# Violation of unitarity: meaning and consequences

What is meant by unitarity and violation of unitarity of a QFT? For example, Fermi theory of beta decay is said to violate unitarity. How does violation of unitarity make a theory sick?

• Do you understand what unitarity means in quantum mechanics? QFT is no different. – Meng Cheng Jun 24 '15 at 7:59
• – Cosmas Zachos Jun 5 '18 at 22:50

Unitarity is a central feature of all quantum theories, fields or no fields. Unitarity is simply the demand that the time evolution operator $$U(t_1,t_2)$$ from any time $$t_1$$ to any time $$t_2$$ be unitary, i.e. preserve the inner product $$(\cdot,\,\cdot)$$ of the Hilbert space of states $$\mathcal{H}$$, i.e. for any states $$|\psi\rangle,|\phi\rangle$$, $$(U(t_1,t_2)|\psi\rangle,U(t_1,t_2)|\phi\rangle) = (|\psi\rangle,|\phi\rangle) \quad\forall t_1,t_2$$ which is easily seen to be equivalent to $$U^\dagger U = \mathrm{id}_\mathcal{H}$$ by definition of the adjoint.1 It is also evident that it is bad if time evolution is not unitary, because, for example, the norm $$\lvert(|\psi\rangle,|\psi\rangle)\rvert^2$$ is, by the Born rule, the probability to find the (normalized) state $$|\psi\rangle$$ in the state $$|\psi\rangle$$. It's evident that that should better stay $$1$$ throughout all of time evolution.
Also, since unitarity means preserving the norm, and the norm is the squared sum of the coefficients in a basis (which are the probabilities to find a state in a basis state), non-unitarity would mean the sum of all probabilities exceeds $$1$$. Again, it is hopefully evident that that would be bad.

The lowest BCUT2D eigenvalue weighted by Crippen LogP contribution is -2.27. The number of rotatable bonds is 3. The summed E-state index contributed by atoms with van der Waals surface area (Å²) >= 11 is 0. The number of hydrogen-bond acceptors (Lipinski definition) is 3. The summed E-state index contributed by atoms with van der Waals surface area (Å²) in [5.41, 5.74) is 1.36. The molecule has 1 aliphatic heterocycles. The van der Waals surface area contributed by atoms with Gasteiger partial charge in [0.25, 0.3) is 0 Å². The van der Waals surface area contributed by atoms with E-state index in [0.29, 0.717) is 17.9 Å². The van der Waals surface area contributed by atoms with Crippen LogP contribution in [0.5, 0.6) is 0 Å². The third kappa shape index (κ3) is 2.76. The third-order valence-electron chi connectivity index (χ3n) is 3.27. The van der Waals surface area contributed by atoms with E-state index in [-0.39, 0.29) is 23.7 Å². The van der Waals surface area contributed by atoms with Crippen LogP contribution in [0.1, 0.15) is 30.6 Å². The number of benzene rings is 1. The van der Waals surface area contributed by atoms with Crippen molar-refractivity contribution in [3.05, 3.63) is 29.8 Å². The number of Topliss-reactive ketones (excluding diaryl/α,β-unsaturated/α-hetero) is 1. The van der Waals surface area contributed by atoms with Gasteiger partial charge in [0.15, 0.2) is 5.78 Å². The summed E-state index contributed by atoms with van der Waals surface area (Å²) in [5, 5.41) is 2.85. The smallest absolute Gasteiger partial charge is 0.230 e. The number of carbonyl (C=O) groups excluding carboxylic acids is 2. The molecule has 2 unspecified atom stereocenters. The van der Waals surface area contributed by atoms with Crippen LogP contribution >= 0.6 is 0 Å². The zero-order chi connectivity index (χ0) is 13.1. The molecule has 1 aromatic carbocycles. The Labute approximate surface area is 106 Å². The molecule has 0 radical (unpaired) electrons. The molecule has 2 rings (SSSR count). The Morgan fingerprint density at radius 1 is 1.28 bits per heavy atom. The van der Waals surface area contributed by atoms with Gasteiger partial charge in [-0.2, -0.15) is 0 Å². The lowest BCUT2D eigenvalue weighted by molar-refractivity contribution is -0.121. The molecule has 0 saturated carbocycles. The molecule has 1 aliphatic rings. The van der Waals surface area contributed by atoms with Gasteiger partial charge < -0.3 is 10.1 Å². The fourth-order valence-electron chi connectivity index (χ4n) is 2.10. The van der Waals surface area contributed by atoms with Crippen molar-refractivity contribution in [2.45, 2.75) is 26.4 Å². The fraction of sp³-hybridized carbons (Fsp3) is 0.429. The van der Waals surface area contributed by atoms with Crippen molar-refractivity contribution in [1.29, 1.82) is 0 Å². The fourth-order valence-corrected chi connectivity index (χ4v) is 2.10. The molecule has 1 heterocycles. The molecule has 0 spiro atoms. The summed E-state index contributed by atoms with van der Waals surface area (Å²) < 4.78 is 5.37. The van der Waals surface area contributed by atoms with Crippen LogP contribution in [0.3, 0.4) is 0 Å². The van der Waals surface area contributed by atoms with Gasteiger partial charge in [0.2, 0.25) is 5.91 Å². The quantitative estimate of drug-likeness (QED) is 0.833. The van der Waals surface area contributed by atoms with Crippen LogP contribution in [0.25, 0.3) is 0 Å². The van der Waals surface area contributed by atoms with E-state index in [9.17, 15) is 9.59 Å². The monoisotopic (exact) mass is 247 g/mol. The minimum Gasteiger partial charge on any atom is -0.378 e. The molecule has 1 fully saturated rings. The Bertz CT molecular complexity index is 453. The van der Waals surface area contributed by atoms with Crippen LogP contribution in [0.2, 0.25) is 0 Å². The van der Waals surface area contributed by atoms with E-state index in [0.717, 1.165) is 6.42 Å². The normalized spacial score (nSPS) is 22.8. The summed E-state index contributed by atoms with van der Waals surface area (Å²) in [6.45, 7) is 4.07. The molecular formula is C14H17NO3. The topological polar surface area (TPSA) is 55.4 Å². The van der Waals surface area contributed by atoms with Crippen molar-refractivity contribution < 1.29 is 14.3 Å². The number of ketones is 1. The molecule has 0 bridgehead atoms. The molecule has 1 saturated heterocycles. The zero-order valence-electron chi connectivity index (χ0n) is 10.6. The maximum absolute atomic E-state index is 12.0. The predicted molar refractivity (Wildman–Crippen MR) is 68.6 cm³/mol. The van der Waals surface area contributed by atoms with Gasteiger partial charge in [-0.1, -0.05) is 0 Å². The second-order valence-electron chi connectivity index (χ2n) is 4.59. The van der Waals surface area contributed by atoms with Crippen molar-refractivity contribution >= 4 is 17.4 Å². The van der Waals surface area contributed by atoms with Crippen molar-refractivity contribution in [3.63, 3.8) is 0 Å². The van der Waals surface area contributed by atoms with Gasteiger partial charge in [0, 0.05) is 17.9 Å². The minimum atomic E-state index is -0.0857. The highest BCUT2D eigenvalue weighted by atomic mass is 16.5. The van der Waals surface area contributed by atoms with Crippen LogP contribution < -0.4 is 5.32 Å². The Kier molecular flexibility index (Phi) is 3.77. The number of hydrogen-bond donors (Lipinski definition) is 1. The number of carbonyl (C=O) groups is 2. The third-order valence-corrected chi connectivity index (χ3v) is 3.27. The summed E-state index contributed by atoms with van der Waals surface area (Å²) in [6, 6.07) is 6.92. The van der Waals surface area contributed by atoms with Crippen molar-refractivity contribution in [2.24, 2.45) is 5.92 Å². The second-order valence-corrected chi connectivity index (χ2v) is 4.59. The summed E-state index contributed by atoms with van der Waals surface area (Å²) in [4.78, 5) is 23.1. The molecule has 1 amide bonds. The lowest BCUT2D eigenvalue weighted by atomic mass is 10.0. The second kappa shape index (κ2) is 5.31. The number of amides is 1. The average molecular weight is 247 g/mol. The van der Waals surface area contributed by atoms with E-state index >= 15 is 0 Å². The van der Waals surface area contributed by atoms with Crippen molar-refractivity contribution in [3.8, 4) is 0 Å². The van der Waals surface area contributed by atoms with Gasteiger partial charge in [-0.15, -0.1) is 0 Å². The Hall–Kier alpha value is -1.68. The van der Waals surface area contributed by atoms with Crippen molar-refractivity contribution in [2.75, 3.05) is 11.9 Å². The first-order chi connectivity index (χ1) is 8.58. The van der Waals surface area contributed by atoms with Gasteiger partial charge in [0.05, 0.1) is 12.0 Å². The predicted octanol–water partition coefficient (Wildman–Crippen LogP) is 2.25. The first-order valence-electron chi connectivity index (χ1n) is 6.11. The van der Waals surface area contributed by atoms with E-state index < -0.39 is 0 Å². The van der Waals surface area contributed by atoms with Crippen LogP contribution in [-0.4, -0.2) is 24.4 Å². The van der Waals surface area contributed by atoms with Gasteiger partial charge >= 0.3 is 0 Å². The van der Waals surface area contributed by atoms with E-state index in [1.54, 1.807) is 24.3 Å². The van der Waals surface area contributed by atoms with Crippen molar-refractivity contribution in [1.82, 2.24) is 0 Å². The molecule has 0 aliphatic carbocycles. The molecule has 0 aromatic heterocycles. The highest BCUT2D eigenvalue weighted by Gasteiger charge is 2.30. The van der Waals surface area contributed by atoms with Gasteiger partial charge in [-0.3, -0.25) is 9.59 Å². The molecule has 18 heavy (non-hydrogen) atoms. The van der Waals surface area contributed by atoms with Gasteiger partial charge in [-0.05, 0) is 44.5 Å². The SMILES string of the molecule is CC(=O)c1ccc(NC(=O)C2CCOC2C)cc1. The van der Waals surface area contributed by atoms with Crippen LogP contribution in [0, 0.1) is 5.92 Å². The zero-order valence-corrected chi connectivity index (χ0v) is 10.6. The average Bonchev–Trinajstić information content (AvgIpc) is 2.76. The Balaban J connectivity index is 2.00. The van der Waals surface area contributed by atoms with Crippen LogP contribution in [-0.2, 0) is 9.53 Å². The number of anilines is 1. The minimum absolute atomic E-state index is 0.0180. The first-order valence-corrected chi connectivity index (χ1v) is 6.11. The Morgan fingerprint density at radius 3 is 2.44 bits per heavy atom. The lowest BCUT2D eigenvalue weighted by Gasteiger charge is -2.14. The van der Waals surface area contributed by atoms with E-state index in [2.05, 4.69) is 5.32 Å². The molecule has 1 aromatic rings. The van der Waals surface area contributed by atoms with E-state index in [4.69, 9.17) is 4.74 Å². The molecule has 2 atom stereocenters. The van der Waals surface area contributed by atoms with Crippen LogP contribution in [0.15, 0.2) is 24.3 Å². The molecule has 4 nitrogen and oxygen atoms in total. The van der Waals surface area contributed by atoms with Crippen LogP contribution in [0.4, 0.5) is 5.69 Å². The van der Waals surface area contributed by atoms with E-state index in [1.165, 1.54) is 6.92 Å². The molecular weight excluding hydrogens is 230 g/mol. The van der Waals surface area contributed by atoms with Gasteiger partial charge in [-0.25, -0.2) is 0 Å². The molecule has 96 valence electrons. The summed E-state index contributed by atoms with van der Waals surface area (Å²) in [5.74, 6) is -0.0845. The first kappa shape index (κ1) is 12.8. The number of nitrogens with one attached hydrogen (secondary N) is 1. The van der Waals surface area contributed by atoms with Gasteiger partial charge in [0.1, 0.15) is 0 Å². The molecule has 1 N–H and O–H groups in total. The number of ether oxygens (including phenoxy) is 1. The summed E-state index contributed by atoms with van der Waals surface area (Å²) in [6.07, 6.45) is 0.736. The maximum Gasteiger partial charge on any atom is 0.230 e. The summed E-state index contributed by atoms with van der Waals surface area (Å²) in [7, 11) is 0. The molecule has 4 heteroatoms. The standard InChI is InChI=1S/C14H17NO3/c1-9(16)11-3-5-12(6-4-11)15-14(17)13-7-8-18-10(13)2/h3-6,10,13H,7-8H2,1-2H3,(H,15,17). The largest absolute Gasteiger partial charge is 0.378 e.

A kind of converse also holds: One might see that if we find probabilities (e.g. for scattering from initial to final states) exceeding $$1$$ anywhere in the theory although all initial states were normalized, then time evolution/the theory evidently is not unitary, which is, I believe, the case in the Fermi theory of beta decay.
1I do not use Dirac notation here because it obscures that preserving the inner product is a slightly different definition than $$U^\dagger U = \mathrm{id}_\mathcal{H}$$ a priori.
In Fermi theory of $$\beta$$-decay, the cross-section exhibit a divergent behaviour at scales above about 300 GeV. Such a problem is due to a poor description at low energies (i.e., to the approximation of point interaction). A more accurate theory, involving vector bosons, avoid this inconvenience.